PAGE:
## Engaging Math Students using Online Discussion Board Math Problems

By Mandy Lam

Learning math in an online environment could be challenging. To engage students, I am using a discussion board and assigning discussion board math problems. Specifically, I created discussion board math problems that have open-ended responses to encourage development of mathematical reasoning skills and communication skills.

Transcript – Engaging Math Students (click to open)

My name is Mandy Lam. I’m a math professor of The Business School at Centennial College. I teach Mathematics of Finance, which is a course that is designed to prepare students with the math skills they need in their accounting and finance programs.

I have a highly diverse group of math students. They come from all walks of life, and they’re studying different programs here at Centennial, and they have very different math backgrounds, and there’s a wide range of confidence level in math. For many students, learning math at a distance could be challenging. That’s why I would like to encourage my students to be active learners. I’m using a discussion board, and assigning discussion board math problems, to engage students in the online learning environment. To encourage meaningful discussions, the discussion board math problems I created were the types of problems with open-ended responses. That means these were the kinds of problems that, even though there’s only one correct answer, there are many different ways to solve the problem and arrive at the answer. And that’s the beauty of mathematics!

In the past, I have used these questions during an in-class, face-to-face discussion. These pictures show two of my classes in the winter 2019 semester. During these discussions, my students practiced their mathematical reasoning skills. They communicated their strategies, described their thinking, and expressed their mathematical conjectures, which means making informed guesses.

My goal is to create a similar learning experience for my students in the online environment. Here are some examples of what I’m trying this semester. We have five discussion board math problems throughout the semester. Each of these problems invite open-ended responses. For example, in this problem, I ask students to explain why the equation holds true, rather than simply asking them what the answer is when they multiply x cubed and x to the power of seven.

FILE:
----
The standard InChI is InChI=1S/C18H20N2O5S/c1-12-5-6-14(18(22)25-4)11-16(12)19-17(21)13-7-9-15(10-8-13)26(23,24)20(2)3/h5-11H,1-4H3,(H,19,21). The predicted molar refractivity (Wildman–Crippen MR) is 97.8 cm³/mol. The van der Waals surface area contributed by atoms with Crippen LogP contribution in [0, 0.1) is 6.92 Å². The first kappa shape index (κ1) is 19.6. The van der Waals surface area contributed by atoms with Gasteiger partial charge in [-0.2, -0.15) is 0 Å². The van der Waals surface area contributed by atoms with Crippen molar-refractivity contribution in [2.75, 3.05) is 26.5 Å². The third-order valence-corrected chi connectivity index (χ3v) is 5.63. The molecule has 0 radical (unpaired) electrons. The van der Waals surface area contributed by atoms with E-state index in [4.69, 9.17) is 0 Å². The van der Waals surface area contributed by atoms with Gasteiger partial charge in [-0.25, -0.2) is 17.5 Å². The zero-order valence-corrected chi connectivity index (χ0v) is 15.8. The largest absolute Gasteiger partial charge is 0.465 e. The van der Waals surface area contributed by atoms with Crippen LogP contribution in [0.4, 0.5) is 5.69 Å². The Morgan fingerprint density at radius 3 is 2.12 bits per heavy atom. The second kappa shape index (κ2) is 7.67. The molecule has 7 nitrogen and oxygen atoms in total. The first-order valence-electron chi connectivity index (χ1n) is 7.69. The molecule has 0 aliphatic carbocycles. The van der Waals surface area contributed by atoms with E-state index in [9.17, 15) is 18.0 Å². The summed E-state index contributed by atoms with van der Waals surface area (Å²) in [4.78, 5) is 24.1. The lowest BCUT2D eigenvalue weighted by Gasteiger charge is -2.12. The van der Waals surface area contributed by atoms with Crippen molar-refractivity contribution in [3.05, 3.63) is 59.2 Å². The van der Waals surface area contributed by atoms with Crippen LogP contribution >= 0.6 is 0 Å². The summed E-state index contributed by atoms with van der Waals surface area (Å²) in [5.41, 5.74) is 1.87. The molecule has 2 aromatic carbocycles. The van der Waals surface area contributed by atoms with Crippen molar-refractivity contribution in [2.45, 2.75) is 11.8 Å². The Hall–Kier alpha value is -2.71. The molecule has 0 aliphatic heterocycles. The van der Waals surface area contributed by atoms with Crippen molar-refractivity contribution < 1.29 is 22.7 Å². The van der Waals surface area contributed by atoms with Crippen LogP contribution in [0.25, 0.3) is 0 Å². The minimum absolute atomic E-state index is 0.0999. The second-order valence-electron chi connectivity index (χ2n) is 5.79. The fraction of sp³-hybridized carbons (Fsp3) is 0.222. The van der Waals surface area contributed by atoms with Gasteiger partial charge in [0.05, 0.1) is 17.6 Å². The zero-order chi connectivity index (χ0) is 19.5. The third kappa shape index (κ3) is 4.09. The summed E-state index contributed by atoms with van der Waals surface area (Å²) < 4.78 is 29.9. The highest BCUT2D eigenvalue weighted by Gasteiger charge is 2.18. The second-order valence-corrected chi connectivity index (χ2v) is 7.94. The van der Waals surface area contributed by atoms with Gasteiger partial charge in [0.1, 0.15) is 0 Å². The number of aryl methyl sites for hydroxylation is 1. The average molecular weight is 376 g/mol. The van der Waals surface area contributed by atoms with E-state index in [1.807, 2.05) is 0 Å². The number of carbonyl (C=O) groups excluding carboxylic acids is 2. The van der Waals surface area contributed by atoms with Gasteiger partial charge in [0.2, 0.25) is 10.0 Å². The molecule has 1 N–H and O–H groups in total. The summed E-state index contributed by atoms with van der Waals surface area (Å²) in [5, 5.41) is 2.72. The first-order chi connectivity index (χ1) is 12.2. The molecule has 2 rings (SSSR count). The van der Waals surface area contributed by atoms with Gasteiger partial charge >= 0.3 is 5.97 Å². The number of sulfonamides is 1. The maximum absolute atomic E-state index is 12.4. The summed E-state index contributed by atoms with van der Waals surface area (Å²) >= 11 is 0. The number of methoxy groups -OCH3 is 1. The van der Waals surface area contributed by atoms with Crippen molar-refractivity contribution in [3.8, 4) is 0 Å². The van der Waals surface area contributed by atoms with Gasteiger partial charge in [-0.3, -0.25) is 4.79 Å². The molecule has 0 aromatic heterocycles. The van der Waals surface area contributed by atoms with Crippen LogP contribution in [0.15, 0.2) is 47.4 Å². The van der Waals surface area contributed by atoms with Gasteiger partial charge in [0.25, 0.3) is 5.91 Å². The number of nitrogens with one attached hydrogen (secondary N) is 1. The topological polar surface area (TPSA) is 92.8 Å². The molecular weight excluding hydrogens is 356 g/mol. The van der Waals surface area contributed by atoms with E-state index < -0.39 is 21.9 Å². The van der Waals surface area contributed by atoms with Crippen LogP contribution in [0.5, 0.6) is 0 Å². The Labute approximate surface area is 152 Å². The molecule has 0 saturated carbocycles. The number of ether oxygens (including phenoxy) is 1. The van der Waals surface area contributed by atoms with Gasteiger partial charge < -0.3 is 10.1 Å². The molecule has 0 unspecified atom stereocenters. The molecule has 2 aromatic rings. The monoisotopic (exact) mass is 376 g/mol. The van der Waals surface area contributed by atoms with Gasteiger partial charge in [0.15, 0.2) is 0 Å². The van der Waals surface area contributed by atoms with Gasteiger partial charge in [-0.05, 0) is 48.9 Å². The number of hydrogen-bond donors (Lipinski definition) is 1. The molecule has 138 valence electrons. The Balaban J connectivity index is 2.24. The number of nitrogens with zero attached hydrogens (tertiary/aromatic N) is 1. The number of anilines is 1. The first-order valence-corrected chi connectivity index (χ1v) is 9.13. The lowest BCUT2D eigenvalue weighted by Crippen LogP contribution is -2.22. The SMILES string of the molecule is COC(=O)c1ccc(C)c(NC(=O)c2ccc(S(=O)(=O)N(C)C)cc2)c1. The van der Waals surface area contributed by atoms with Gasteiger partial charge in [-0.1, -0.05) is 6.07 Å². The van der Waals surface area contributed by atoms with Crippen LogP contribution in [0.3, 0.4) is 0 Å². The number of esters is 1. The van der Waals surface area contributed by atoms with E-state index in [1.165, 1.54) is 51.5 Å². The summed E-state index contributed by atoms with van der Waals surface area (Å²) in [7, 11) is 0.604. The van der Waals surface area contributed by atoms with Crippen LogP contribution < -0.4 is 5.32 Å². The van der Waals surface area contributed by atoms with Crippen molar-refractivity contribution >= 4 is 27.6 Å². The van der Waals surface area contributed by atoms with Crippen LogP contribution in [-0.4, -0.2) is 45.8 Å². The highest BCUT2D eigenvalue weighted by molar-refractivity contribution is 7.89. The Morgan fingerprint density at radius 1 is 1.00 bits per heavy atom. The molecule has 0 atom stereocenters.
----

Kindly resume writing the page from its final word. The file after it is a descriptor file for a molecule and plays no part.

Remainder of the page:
Here are some examples of my students’ work this semester. In this discussion board math problem, I ask students to identify the correct answer and explain their thought process of how they identify the correct answer. One of the skills we teach students is to communicate effectively, and students communicated their thinking using mathematical concepts and terminologies. In their explanations, they use terminologies like factorize, greatest common factor, coefficients, distributive law, etc. In the weeks coming up we will also have the following discussion board math problems. This one is similar to the previous problems. While there’s only one correct answer, there are multiple ways for students to explain the strategy and thinking they use to identify the correct answer.

In this math problem, students have to use concepts of ratios, proportions, and percents to identify the best deal when buying a small coffee. When I gave students this exercise in an in-person class, I saw so many different strategies that they used to solve this problem. I had students who calculated the price per one milliliter volume to make a comparison amongst the brands, and I had students who calculated the volume per dollar value instead, and I had students who made estimations first and then did the calculations after.  There was a large variety of solutions that students came up with, and I thought this would be a nice problem to assign for an online discussion board math problem as well.

This is a similar problem in which students would have to explain their strategies and show their unique thinking process.

What would I do differently next time? Right now, the discussion board problems account for a small percentage of their grade. It is graded as a participation mark. We can perhaps look into using rubrics to grade students’ work, so that this could be an evaluation that’s worth a little bit more of their grade. Also, right now, it’s optional for students to respond to other students’ posts, but next time I think I would try to make it mandatory for students to respond to at least two other students’ comments, because I would like to enhance the richness of the discussions and build more of a connected learning community.

Thank you for watching! To continue the conversation, feel free to contact me at mandylam@centennialcollege.ca